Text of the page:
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A slice of the profits

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  • | 7:51 a.m. April 19, 2013
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Business: Rib City and Veranda restaurants

Generations: Restaurateur Paul Peden and his son, Craig Peden

Succession plan: Craig Peden has been an owner in the family businesses since he started working with his father, Paul Peden, at age 21.

The Pedens are successful operators of Rib City, a chain of barbecue restaurants with 29 locations, and the upscale Veranda restaurant in downtown Fort Myers.

“Philosophically, it's not a good idea to leave your kids with a lot of money,” says Paul Peden, 65.

Instead of leaving him with the whole business as part of an estate after he dies, Paul Peden says he preferred to let his son share in the success of the business from a young age. “Craig has been an owner in all the restaurants for 25 years,” he says.

Each restaurant is set up as its own corporation, and members of the Peden family invest at different levels, sometimes more and sometimes less depending on their preference. Paul and Craig Peden control the majority shares of each restaurant because they're the only members of the family involved in operations.

Initially, Craig found it a challenge to fund his own shares in the first restaurants. “I had to borrow money; I had to use some savings,” he says. “The more you work for it, the more you enjoy it.”

Paul Peden says one advantage to making his son an owner in the business early is that he can benefit from the profits sooner. “When you're 65 and inherit, who cares? It would be nice if you were 20, 30 or 40,” Peden says.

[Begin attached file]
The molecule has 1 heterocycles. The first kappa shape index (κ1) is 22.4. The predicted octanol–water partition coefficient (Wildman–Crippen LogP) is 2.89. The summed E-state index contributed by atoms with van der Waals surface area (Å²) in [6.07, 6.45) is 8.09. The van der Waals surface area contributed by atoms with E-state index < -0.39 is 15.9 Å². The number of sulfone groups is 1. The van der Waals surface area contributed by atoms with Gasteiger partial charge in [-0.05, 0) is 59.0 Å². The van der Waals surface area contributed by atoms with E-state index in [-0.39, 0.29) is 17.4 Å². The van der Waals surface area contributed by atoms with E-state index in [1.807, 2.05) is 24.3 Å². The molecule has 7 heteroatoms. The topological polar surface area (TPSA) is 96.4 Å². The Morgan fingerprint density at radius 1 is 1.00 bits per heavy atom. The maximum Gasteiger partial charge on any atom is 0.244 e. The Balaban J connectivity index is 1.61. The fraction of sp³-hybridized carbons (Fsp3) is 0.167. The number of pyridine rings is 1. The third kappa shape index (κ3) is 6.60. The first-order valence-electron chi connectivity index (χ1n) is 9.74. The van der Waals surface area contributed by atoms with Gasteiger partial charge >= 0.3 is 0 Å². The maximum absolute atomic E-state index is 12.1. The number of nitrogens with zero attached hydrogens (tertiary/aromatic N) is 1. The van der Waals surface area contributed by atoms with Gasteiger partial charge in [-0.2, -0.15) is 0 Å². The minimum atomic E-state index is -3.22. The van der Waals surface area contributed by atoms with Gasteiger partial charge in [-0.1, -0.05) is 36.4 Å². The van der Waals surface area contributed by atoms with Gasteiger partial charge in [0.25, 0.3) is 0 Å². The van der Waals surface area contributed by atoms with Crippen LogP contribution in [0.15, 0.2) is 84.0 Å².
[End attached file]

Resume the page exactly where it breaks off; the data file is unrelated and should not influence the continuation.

Being an owner didn't mean Craig could start at the top, however. “When he was 12 he was doing the dishes,” says Paul Peden. “He did all the jobs and learned to handle people, which is a big skill.”

Paul Peden gave his son more responsibilities gradually, at first managing one restaurant and then managing more. Then Craig Peden became vice president of operations, dealing with issues such as bank financing and insurance. “He's had an education in all phases of the business,” says Paul Peden.

The elder Peden says he delegates more to his son now. “I advise a lot,” he laughs. “It wasn't that hard,” he says. “At some point in time you've got to realize it's up to the next generation.”

Paul Peden says his son will be the one affected by decisions they make today. “He needs to make the decisions that affect the future,” he says. “You don't own the decision unless you make the decision.”

For his part, Craig Peden says his father is an invaluable source of experience. “I learned from his mistakes,” he chuckles.


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